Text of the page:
In the first half of 2019, the transaction volume in the Danish market for commercial and investment properties was approximately DKK 19bn. By comparison, the volume was DKK 30bn during the same period last year.
A recent study shows that the Danish pension funds plan to increase their exposure towards investment properties by more than DKK 60bn. There is also registered a high demand from international investors. Nonetheless, the transaction volume has decreased by 40% compared to 2018 – a development that is registered in most European markets.
“There were different indicators that the volume would decrease, so we are not surprised. The slowdown has particularly been registered within the residential segment, as investors are worried about the high level of new build and hence, are a bit more reluctant to invest in projects. The uncertainty about a potential tightening of section 5, subsection 2 of the Danish Housing Regulation Act has also had a negative impact on the transaction volume, as several larger transactions have been put on hold.
Another explanation is that we have not seen as many major portfolio transactions this year, and these transactions can really make a difference. That said, we still look at the rest of the year with some optimism, even though we are convinced that we will not reach the same transaction volume as in recent years,” says Peter Winther, CEO Colliers International Denmark, and elaborates:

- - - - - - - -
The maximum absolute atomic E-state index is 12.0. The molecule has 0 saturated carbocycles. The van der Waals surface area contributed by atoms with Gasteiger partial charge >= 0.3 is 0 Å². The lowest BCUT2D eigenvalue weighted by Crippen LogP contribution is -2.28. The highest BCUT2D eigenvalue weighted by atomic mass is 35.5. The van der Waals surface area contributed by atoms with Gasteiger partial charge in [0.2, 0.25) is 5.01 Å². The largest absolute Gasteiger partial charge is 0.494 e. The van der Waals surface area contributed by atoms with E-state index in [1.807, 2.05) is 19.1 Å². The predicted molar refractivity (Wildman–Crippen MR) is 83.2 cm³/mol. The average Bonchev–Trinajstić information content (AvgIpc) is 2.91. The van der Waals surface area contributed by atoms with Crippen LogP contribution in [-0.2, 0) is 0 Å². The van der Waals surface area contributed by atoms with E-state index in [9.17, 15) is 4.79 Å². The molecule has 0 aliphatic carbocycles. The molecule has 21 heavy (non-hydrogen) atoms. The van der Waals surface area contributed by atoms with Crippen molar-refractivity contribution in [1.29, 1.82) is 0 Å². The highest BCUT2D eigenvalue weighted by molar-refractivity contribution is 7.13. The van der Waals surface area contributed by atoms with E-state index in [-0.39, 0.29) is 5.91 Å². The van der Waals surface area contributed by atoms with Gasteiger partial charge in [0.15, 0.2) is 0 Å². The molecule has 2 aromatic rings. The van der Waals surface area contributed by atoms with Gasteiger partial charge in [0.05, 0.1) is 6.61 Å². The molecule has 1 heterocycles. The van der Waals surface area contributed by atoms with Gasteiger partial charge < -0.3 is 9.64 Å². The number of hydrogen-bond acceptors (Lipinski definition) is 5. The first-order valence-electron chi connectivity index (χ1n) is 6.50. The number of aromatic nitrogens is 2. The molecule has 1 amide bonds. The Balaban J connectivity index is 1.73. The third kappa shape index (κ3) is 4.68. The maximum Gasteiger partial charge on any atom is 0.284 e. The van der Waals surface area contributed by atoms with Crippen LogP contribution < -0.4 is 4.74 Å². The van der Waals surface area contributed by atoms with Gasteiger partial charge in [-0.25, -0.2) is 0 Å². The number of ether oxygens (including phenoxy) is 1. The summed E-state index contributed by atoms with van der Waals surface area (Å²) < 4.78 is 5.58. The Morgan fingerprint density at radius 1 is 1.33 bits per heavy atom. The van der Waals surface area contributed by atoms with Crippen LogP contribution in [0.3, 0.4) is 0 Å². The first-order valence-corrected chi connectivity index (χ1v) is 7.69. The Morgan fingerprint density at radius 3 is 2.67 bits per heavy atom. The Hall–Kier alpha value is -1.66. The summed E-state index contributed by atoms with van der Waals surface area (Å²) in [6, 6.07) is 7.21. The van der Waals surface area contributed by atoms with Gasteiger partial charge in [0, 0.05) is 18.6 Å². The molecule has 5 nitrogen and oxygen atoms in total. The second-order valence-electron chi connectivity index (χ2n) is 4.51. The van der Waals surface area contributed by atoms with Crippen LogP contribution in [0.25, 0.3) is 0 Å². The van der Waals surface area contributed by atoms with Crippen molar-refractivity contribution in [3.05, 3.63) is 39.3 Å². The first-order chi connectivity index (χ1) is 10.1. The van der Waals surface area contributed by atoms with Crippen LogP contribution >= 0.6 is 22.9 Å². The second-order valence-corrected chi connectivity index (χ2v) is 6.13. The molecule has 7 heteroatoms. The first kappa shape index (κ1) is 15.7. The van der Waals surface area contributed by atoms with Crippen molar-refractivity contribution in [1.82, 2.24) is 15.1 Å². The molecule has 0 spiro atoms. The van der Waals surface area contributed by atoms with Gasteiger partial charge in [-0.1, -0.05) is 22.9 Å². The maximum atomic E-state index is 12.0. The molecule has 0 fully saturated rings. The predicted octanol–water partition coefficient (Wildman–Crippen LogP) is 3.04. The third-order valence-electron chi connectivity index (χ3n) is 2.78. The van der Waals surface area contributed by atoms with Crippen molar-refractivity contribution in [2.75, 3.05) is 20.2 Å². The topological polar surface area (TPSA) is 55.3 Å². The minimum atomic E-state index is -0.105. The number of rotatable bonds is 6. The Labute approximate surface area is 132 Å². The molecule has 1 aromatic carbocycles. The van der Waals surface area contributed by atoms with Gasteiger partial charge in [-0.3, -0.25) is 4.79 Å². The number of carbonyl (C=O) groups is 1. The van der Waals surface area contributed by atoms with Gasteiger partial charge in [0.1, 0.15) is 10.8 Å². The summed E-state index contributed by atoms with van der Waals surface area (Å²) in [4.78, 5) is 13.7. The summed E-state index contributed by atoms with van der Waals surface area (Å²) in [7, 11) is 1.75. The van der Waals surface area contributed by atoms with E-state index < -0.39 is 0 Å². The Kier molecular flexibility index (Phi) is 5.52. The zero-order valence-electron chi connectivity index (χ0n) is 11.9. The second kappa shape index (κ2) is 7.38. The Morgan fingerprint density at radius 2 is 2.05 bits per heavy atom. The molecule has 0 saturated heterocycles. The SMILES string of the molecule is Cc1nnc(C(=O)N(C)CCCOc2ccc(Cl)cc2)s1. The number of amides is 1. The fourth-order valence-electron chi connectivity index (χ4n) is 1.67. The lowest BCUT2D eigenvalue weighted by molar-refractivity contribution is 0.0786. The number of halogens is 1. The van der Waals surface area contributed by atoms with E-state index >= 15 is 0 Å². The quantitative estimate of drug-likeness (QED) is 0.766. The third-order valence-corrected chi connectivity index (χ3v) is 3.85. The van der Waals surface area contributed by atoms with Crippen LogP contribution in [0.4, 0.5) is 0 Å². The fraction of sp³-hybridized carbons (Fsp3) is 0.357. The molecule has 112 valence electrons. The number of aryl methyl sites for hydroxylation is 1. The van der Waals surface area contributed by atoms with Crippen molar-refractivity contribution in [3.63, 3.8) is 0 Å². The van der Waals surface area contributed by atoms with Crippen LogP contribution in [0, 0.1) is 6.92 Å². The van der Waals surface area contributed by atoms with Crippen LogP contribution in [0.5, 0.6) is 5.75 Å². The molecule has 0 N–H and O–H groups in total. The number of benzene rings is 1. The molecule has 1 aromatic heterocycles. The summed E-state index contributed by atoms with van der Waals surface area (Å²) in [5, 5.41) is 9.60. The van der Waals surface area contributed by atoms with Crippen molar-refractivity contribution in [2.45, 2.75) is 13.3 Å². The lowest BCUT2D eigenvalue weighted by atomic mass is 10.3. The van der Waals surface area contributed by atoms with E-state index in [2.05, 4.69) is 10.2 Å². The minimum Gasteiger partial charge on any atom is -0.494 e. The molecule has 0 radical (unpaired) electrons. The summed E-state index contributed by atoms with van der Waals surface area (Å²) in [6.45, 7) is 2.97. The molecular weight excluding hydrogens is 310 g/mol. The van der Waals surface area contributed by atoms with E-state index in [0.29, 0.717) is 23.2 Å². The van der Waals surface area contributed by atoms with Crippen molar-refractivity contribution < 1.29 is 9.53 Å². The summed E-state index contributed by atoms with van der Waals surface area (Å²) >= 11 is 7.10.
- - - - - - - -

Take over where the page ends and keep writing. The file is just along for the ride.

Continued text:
“With an interest rate level that is still very low, both Danish and international pension funds will continue to demand investment properties. The market is, however, challenged, as investors demand safe and low risk investments, and the supply of high-quality investment properties is limited”.
Peter Winther predicts that the net initial yield on core (absolute prime) properties will decline, and that investors will become even more selective in their search for quality. There are investors, who are looking for more risky investments, but lately the willingness to take risks has been decreasing among investors and in the financial sector alike.
Colliers is observing that foreign buyers are still looking towards Denmark. In the first half of 2019, they accounted for well over 40% of the total volume of transactions over DKK 100m.
“The German pension funds have been very active for several years. We do, however, see more and more investors from the Far East, primarily Korea and Japan. They see Denmark as a ‘safe-haven’ with an attractive yield in proportion to the interest rate level, and I estimate that we will see this particular group of buyers much more often in the future. They demand large single investments within housing, office and logistics”, ends Peter Winther.
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Photo, PR foto Colliers